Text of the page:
The Carbine and True 1x Magnified Optic: Go-To Versatility

I am decidedly a handgunner first and the majority of my firearms training time and effort is spent on the handgun.  However, there are many things that only a rifle can do and keeping a dedicated defensive rifle available, at least in the home, is in my opinion best practice.  The shotgun also has its place as the king of close range power.  I have found, however, that a modern carbine with a low-powered magnified optic is the most versatile single defensive long gun setup for my purposes.   Obviously it may not be so for everyone, but many would probably agree with the efficiency of this setup.  A lot of shooters think of magnified optics only in terms of higher powered scopes, perhaps the ones they have long hunted with.  These are great for long range accuracy but crap for close in speed.  Well, the newer generation of variable power optics that do true 1x on the low end are a whole different ballgame.

Every weapon is a niche weapon that excels within its niche and is limited outside of it.  The shotgun is a great example of this, absolutely devastating within buckshot range but fairly limited beyond it.  A rifle like the modern AR15 carbine variant is, in my opinion, more versatile as an overall weapon.  It does not have the power or enhanced hit potential of the shotgun within closer range, but it hits much harder than a handgun and it offers far more range, accuracy, and ammunition capacity than the shotgun.  It is truly versatile.  Beyond just the selection of a rifle, however, we must deal with the selection of a sighting system.

The red-dot sight, such as the excellent Aimpoint series, has become industry standard and for good reason.  Red dot and reflex sights offer unlimited eye relief and they are very fast on target.  They offer a single focal plane, as opposed to iron sights, making them faster.  The use of an illuminated dot makes them excellent for low light.  However, I believe the newer breed of 1x scopes that also have illuminated dots prove more capable for a variety of uses.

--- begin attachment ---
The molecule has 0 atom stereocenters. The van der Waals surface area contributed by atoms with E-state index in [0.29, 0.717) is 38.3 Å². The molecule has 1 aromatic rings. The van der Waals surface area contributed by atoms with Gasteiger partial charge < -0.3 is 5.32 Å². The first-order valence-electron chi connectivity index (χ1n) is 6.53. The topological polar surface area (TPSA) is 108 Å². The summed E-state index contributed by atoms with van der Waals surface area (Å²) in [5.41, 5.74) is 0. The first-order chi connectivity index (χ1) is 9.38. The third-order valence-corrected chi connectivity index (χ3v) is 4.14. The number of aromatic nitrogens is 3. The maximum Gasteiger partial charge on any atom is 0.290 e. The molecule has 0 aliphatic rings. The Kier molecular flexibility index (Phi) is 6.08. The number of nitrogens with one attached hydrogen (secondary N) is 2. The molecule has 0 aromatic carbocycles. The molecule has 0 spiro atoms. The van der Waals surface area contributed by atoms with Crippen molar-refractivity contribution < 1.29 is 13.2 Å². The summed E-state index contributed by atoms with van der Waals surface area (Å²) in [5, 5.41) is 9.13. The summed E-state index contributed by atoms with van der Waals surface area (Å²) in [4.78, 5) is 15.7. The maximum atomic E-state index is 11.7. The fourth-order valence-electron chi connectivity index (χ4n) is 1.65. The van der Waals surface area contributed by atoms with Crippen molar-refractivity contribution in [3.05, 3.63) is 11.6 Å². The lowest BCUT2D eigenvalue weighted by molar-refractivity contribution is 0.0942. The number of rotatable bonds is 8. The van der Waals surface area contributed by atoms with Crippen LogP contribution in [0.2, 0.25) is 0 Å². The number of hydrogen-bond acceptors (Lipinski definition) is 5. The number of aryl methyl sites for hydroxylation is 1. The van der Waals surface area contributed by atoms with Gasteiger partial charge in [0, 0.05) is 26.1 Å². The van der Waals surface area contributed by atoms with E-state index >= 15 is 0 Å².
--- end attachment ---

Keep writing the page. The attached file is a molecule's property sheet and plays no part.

I find that a scope that is truly 1 power on its low setting (many are actually 1.5 making them a bit slower in close range target acquisition) is as fast as a red dot at very close range if the scope has good eye relief and eye box.  A more consistent mount and cheek weld needs to be obtained, which is obviously still a disadvantage compared to the red dot.  However, once you start reaching out in range it is hard to argue with the advantages of a magnified optic.   If a rifle is strictly a home defense gun that will be used only at close ranges a red dot may still be the way to go.  However, I find that I am equally as fast with a good true 1 power magnified optic under most circumstances and for farther shots the magnification is, again, an undeniable advantage.

The second thing that I like about the low-power variable scope is that the reticle is always visible even when the electronic center dot is turned off.  If you have a red dot optic and the electronics die, which can happen even with the best of them, then you have no reticle.  The solution here, of course, is to have co-witnessed backup sights.  With the low-powered scope you have the sighting reticle available even if the illuminated dot goes dead.  This is an advantage and a new, good quality scope makes for a very reliable sighting platform.

Finally, this setup proves versatile enough to do pretty much anything a rifle is needed for.  Home defense?  Absolutely.  Ranch defense?  Yup.  You can hunt deer and other medium game with it.  You can jump out of your truck and zap a coyote 200 yards away with it, no problem.  And you can handle two legged threats with aplomb, even when it is close in and fast.  A carbine with a true 1x magnified scope with an illuminated reticle does most things well.

Leave a Reply

Fill in your details below or click an icon to log in:

WordPress.com Logo

You are commenting using your WordPress.com account. Log Out /  Change )

Google+ photo

You are commenting using your Google+ account. Log Out /  Change )

Twitter picture

You are commenting using your Twitter account. Log Out /  Change )

Facebook photo

You are commenting using your Facebook account. Log Out /  Change )

Connecting to %s

Blog at WordPress.com.

Up ↑

%d bloggers like this: